from The American Heritage® Dictionary of the English Language, 5th Edition.
- noun A chair formerly used to punish offenders, in which a person was tied and exposed to public derision or ducked in water.
from The Century Dictionary.
- noun Formerly, a chair in which an offender, as a common brawler or scold, or a woman of disorderly life, or a defaulting brewer or baker, was placed, to be hooted at or pelted by the mob.
from the GNU version of the Collaborative International Dictionary of English.
- A kind of chair formerly used for punishing scolds, and also dishonest tradesmen, by fastening them in it, usually in front of their doors, to be pelted and hooted at by the mob, but sometimes to be taken to the water and ducked; -- called also a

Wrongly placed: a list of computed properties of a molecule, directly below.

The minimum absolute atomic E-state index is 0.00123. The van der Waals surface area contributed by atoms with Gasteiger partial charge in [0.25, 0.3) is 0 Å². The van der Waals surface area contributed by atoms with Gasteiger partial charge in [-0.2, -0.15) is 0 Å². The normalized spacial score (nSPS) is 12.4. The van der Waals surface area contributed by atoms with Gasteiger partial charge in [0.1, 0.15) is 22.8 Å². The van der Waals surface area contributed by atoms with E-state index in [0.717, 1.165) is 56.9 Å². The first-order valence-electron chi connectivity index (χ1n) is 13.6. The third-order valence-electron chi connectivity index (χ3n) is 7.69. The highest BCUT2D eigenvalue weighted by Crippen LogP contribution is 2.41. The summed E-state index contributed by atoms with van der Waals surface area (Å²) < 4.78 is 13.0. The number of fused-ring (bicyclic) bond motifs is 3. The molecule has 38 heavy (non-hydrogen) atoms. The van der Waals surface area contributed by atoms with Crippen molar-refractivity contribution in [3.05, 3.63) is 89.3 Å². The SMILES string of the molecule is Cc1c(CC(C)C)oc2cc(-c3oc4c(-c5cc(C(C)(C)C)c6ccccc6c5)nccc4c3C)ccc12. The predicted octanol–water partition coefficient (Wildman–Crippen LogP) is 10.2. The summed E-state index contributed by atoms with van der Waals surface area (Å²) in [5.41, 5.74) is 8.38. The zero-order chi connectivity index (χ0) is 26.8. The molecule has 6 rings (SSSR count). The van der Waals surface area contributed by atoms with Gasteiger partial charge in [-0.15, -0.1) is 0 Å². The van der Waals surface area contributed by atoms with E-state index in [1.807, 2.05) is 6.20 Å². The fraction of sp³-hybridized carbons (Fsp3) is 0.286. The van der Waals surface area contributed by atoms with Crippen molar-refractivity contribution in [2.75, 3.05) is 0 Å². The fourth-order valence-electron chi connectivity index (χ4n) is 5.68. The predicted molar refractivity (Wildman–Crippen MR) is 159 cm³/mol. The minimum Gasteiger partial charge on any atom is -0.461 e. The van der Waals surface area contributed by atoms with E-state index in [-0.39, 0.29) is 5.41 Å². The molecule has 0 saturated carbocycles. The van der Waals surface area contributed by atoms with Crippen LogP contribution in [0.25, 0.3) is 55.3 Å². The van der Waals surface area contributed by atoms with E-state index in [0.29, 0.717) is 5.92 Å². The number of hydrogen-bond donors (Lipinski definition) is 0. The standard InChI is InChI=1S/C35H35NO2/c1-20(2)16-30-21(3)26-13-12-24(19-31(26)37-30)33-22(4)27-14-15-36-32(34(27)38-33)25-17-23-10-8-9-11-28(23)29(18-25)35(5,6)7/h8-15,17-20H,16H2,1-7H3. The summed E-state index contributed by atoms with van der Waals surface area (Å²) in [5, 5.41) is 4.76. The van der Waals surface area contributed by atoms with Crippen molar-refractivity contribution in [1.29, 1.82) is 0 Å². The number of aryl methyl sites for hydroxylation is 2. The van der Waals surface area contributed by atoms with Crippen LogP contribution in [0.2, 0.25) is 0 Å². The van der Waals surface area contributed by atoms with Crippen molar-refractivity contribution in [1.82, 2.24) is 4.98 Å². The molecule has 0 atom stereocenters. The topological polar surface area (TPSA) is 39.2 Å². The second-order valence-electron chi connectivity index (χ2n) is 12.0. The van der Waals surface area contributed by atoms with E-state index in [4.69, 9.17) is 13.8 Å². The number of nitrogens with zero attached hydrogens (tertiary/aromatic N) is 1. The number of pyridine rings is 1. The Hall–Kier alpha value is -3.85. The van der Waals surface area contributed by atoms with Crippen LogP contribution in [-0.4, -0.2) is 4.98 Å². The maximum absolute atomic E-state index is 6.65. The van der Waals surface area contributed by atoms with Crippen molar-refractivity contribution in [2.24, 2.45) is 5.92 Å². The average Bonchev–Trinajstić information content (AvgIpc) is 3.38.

castigatory, a tumbrel, and a trebuchet; and often, but not so correctly, a ducking stool.
from WordNet 3.0 Copyright 2006 by Princeton University. All rights reserved.
- noun an instrument of punishment consisting of a chair in which offenders were ducked in water
from The American Heritage® Dictionary of the English Language, 4th Edition
[Middle English cukking stol, from cukken, to defecate, of Scandinavian origin; see kakka- in Indo-European roots.]
Sorry, no example sentences found.